Is Egypt's Trial of NGOs Setback for Democracy?
Author: Tulin Daloglu Posted October 1, 2012
UPDATE: After a brief session on Tuesday, Oct. 2 — the trial's shortest so far — the trial was adjourned until Nov. 3, when the judge most likely will listen to closing arguments.
Amid the euphoria of the Tahrir Square revolution last year, the US-Egyptian relationship hit a hard bottom when the Egyptian police raided the Cairo offices of 10 NGOs in December, including four American ones — the National Democratic Institute (NDI), the International Republican Institute (IRI), Freedom House and the International Center for Journalists. A total of 43 staffers, of which 19 were American citizens, were accused by mismanaging the NGOs by not filing the registration paperwork fully in accordance with Egyptian law, and therefore receiving illegal money from outside the country and spending it illegally on political campaigns.
There has been a lot of water under the bridge since then, but the trial is still far from over. On Tuesday, October 2, the Cairo Criminal Court will resume, hopefully for the last round of witness testimony. “I have no idea what my schedule is on October 3,” said Robert Becker, one of the two Americans staying in the country fighting the charges, in an interiew to Al-Monitor. “I just want them over. We all want to get our lives back.”
On March 1, when a US military plane took the accused Americans and other foreign nationals away from Egypt, Becker defied the orders of NDI’s Washington, DC bureau to get on the plane. Trusting his innocence of the charges, he made a once-in-a-lifetime decision despite being “scared.” “Two of the four Egyptians charged from NDI worked directly for me,” Becker said. “What kind of a person would say, “I am going off to the US; be safe, best of luck; I hope you don’t get sentenced to six years in prison.”
When the plane took off, he remained behind as the only American willing to appear in an Egyptian court, which prompted the NDI to suspend his contract. Although they continue to pay his legal fees, Becker remains a lonely American in the Cairo courtroom.
At his first appearance before the judge in March, the police asked everyone to line up as lawyers and defendants so that an identification check could be made. The officer thought Becker was standing in the wrong line. “So I handed him my US passport and my handwritten summons to appear,” Becker said. “He looked at it and said, 'Welcome to Egypt!'”
Since then, he has appeared before the judge eight or nine times. As he does not speak Arabic, he is at a significant disadvantage in terms of understanding what’s being talked about in the courtroom. “In the Egyptian court system, all the defendants in felony trials are held in a mesh cage. So the acoustics are really bad,” he said. “Even my colleagues who do speak Arabic, we can barely hear what the testimony is. So, it is long. It is hot. There is no place to sit. It’s basically 16 people standing in a cage straining to hear what’s going on, wondering if we’re going to be there for two hours or six hours.”
Becker believes that this trial as a whole is a setback for Egypt’s fledgling democracy. “For democracy to work, citizens have to be able to organize and express themselves without fear … It’s a lot of non-governmental organizations around the country that are operating under fear,” he said. “One of the things we’re trying to convey in the country is that we’re an NGO, and it is not a scary word.”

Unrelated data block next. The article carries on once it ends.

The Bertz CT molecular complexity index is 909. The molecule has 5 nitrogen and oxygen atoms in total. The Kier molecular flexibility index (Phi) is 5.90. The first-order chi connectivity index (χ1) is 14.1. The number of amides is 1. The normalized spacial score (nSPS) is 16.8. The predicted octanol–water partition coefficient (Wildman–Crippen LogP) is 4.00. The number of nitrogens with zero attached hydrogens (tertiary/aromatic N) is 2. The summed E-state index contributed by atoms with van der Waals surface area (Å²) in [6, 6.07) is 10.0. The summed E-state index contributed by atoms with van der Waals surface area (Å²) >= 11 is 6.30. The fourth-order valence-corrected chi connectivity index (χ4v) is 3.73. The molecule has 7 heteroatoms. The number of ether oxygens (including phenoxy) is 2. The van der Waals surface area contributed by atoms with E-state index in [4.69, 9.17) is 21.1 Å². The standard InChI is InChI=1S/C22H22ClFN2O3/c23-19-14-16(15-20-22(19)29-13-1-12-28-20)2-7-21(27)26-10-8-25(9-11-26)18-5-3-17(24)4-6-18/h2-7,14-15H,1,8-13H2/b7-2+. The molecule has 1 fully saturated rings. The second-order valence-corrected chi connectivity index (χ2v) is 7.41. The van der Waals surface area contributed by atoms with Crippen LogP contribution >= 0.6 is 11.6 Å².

Becker was “teaching political parties and candidates and activists in Egypt as to how to organize a campaign, how to give media interviews, how to properly observe the polls and how to interpret election law.” He has been managing political campaigns for the last 23 years throughout the US and around the world. Therefore, he was a perfect fit for the NDI job.
“When January 25 happened, this was pretty much a one-party state. The NDP — the National Democratic Party, Mubarak’s party — dominated the scenery. There were never fair and free elections,” he explained. “After the fall of Mubarak, and the opening up the political process, when I got here in June 2011, there were well over 100 political parties that were in the process of trying to formulate.”
In that context, Becker trained the members of the Freedom and Justice party — the Muslim Brotherhood’s party — as well as members of the Salafist-based Al-Nour party, liberals, nationalists and socialists, all without favoring one over any other. As he will appear before the judge once again on Tuesday, Oct. 2, he is hoping that his innocence will be read on his face in the courtroom.
“We know there is no evidence to prove our guilt,” Becker said. “We look forward to justice being served, and hear the not-guilty verdict.”
Tulin Daloglu is a journalist and foreign-policy analyst based in Ankara, Turkey. She tweets at @TulinDaloglu
Read More: http://www.al-monitor.com/pulse/originals/2012/al-monitor/the-egyptian-trial-on-ngos-is-co.html
Tulin Daloglu has written extensively for various Turkish and American publications, including The New York Times, International Herald Tribune, The Middle East Times, Foreign Policy, The Daily Star (Lebanon) and the SAIS Turkey Analyst Report. On Twitter: @TurkeyPulse
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